UFW Tutorial for Ubuntu

UFW manages iptables in a little bit easier way than actually writing IPtables commands. This article will give a few examples of UFW usage.

Why Use a Firewall?

Every server listens on a port. Most clients know to go to that specific port to communicate and interact with the server. You may not want people interacting with all of the services on your server. The orange box of this netstat command shows all open ports.

Even though they are open and listening, we can use a firewall to let them speak to only certain computers, or no external computers.

Find Your IP, So You Can Allow Yourself

http://whatismyip.org is a good graphical tool, but you can also pull your ip information from the command line using ifconfig or curl.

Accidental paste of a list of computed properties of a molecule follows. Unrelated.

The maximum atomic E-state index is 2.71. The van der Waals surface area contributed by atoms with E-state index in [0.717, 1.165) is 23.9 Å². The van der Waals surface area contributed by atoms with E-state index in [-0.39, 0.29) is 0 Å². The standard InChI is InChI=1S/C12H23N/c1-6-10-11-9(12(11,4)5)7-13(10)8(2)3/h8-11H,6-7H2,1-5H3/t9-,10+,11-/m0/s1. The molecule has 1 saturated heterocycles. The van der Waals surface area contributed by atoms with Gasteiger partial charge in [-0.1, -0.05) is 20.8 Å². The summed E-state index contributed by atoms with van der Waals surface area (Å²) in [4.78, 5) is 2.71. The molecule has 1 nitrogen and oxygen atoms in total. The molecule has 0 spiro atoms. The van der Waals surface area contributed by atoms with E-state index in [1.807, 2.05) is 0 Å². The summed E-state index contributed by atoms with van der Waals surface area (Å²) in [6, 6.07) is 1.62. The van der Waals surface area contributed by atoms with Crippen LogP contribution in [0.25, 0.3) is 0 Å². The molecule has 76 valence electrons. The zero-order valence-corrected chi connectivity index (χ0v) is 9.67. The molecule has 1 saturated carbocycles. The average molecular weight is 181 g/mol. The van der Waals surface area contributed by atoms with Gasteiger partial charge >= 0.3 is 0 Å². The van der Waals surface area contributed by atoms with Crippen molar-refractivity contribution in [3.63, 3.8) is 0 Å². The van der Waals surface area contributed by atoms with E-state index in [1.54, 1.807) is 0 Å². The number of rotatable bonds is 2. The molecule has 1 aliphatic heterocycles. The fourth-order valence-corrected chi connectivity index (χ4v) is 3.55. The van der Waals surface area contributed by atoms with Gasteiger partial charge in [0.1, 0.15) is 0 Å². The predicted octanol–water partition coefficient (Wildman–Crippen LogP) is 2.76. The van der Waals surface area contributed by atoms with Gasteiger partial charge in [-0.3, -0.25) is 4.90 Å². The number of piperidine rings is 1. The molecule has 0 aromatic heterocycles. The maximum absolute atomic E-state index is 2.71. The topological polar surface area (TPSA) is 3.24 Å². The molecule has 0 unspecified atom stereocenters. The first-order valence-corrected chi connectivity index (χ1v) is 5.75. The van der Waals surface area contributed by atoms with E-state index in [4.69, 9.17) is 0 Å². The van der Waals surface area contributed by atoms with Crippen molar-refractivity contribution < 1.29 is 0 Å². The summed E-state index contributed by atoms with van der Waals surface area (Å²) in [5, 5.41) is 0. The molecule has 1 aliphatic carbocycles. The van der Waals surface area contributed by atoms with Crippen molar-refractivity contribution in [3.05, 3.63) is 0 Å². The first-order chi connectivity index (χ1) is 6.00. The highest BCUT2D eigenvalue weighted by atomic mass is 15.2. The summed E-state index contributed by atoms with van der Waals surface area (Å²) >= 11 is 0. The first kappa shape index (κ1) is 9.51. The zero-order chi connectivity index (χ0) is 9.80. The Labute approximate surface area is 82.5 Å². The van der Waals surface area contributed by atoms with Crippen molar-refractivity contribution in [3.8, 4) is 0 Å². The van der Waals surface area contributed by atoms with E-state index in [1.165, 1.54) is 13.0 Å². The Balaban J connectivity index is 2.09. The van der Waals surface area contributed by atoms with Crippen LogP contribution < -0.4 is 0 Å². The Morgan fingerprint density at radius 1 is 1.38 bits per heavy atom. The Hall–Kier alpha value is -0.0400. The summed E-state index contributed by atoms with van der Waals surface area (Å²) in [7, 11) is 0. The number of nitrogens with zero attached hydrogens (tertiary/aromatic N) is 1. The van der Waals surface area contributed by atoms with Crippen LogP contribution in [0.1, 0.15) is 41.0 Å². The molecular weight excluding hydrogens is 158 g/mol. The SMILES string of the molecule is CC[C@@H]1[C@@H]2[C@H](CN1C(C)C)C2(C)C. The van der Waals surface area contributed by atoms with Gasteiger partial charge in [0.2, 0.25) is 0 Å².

Installing UFW on Ubuntu

First we install ufw packages

Default Deny Rule

Next, set the default policy to deny everything.

UFW Allow Services

We’ll need to add the services and ports we want. Here are a few examples that are specific

And here are some more wide open examples:

You can also specify named ports as found in the /etc/services:

Here is a sample of the list of named services:

Enabling Firewall Rules

Finally, enable logging and then enable the changes you made:

View UFW Status/Rules

You can review iptables directly:

or you can see ufw’s status like so:

Deleting Rules

First, find the rule numbers, then delete them (x = the rule number):

Script to Automate Dynamic Access

You may be interested in this related tutorial on updating UFW rules using cron/bash to allow dynamic remote access.

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